But yesterday I found myself too busy to sit with him, and act as his interpretor, of a sort.  Those same friends invited him to sit with them, but because there were new people, he was too anxious to comply. So for hours, he was alone in a room of 80 people.  I felt so bad.

Now, Ben hasn't accepted his autism diagnosis since 6th grade, in which time he saw enough of a gift to create a power-point on it's gifts.  He hates it that I am on the Hub, he hates it whenever we bring up what he perceives as his "shortcomings"as a child.  He is also suffering from depression, since seeing the movie "Avatar" and it's make-believe world of Pandora.  Thanks to Michelle Dawson, I now see he saw it not as perfect world, but the world of the Blue people was a world where people of autistic thinking ruled, perhaps.  He saw in the movie all the selfishness and seperation from others, and downright greed that serves as "normal" in this world today.  This world in which the normal people are trying to make people with autism more like the bastards they are. Go figure.

I was so sad, so disappointed with myself for not being there for Ben.  But the good Lord takes care of children and fools, and I figured something good would come of it.  (When you are as big a ditz as me, this  thought gives one comfort...)

I don't know why, but I brought up when Ben was young, and how I had read that there was a 50% chance of him being institutionalized--and only a 5% chance of him living independently. It was bullshit, but I didn't know it at the time. Of all people, Temple Grandin told me in the 60 second talk I had with here when Ben was 7, but she didn't quite put it in those words.

Good Lord, where am I going with this story? (so easily distracted...sorry...)

Anyhow, he let me talk this time.  Maybe the day was so painful, he was open and not on his usual guard. 

"You are a miracle, Ben/"
"Bullshit!"
"You are, you've come so far!"
"Bullshit!"

And I reminded him of the story where he first came to use the pronoun "I".  After getting his diagnosis, I saw a blurb on the news about autistic kids using hippotherapy.  Ben is adopted, and I took it as a sign, knowing his birth mother was so proud of riding horses since she was 3 years old.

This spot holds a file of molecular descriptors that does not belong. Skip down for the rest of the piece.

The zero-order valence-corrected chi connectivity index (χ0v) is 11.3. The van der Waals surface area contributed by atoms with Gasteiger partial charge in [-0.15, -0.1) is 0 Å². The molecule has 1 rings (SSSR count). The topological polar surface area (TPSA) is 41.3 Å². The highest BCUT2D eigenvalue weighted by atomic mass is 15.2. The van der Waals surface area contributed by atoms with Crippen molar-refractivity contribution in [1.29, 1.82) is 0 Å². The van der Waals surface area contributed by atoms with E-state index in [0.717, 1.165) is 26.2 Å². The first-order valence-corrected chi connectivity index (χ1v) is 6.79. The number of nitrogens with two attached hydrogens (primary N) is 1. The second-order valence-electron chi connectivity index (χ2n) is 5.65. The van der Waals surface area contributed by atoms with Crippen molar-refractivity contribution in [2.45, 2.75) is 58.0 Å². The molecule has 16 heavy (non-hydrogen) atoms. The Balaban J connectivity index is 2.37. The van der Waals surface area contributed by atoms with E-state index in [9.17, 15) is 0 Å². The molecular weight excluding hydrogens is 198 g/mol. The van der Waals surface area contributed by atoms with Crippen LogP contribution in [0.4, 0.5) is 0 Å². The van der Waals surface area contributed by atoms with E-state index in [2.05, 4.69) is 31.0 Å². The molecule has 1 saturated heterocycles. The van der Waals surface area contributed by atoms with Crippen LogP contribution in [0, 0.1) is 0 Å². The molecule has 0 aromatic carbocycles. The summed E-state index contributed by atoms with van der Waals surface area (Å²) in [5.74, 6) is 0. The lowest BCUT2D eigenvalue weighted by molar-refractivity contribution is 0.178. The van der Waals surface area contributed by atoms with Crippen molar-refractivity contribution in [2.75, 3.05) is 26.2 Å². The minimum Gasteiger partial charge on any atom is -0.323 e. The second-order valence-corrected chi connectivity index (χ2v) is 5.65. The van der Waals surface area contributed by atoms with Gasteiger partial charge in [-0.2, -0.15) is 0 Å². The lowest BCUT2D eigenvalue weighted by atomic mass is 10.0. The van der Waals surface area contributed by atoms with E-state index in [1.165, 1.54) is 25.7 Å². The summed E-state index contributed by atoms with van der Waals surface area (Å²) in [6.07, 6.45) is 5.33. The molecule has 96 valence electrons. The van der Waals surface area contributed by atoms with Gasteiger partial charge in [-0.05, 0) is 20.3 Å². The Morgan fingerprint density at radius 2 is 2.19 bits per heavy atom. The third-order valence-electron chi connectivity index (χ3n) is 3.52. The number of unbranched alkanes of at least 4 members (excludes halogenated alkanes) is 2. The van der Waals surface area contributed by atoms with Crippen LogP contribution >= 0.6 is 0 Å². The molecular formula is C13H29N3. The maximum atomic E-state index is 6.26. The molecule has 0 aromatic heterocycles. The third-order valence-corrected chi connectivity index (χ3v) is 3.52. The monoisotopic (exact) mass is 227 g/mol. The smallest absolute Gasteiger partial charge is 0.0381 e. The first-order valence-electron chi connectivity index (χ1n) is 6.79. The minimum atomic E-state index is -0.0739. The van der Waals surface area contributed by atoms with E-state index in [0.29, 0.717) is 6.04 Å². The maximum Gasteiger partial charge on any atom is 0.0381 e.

Ben used to be so alert after riding on "Cricket".  It was like the world opened up to him somehow.  He had never answered a question directly before when I asked him driving home in the car, "Where do you want to go now, Ben?"

"I want to go to a movie."  I always said we would have taken him to the moon.

He always used to hate it when I tell the part where it was a constant "Iwant...I want...I want...I want.." for the next week until I actually got tired of hearing it.  But, it was a door of sorts, into another world where vocalizations had power.

"I need..." he said, after hearing the story. That's all, just 2 words.

I think we are going into a whole new level.  May the good Lord give me strength, or whoever it is up there who hears a mother's prayer.

Sunday, February 14, 2010

Is SPLD autism, or not? *


Many children with AD/HD, Asperger's, Autism Spectrum Disorders, Non-Verbal LD, Bipolar, etc. have co-occurring Semantic/Pragmatic Language Disorders.


Some authorities see SPLD as part of the autism spectrum of disorders while others see it purely as a language disorder. 


 
 



First, we found that though many children with PLI did show some autistic features on the ADI, very few of them met diagnostic criteria for autism on both ADI and ADOS. Furthermore, many children with SLI, who had not been regarded as showing any signs of autism, did score in the autism range on ADI. This further supported the idea that there are no clear boundaries between these different developmental disorders: they shade into one another, and the diagnostic categories are something of an artificial abstraction (though necessary to ensure children get access to appropriate services).



Let's see...hmmm...

It is always necessary to determine whether the client has:

isolated semantic processing difficulties OR
isolated difficulties with the pragmatics of language use OR
a combination of the two OR
semantic pragmatic language disorder (SPLD) OR
SPLD in combination with another communication disorder that is NOT in the autism spectrum, for example, developmental apraxia of speech OR
SPLD in combination with another disorder in the autism spectrum, for example, Asperger's Syndrome OR
SPLD in combination with another disorder that is NOT in the autism spectrum, e.g., Attention Deficit Hyperactivity Disorder (ADHD).


WTF??????  Is it just me, or.......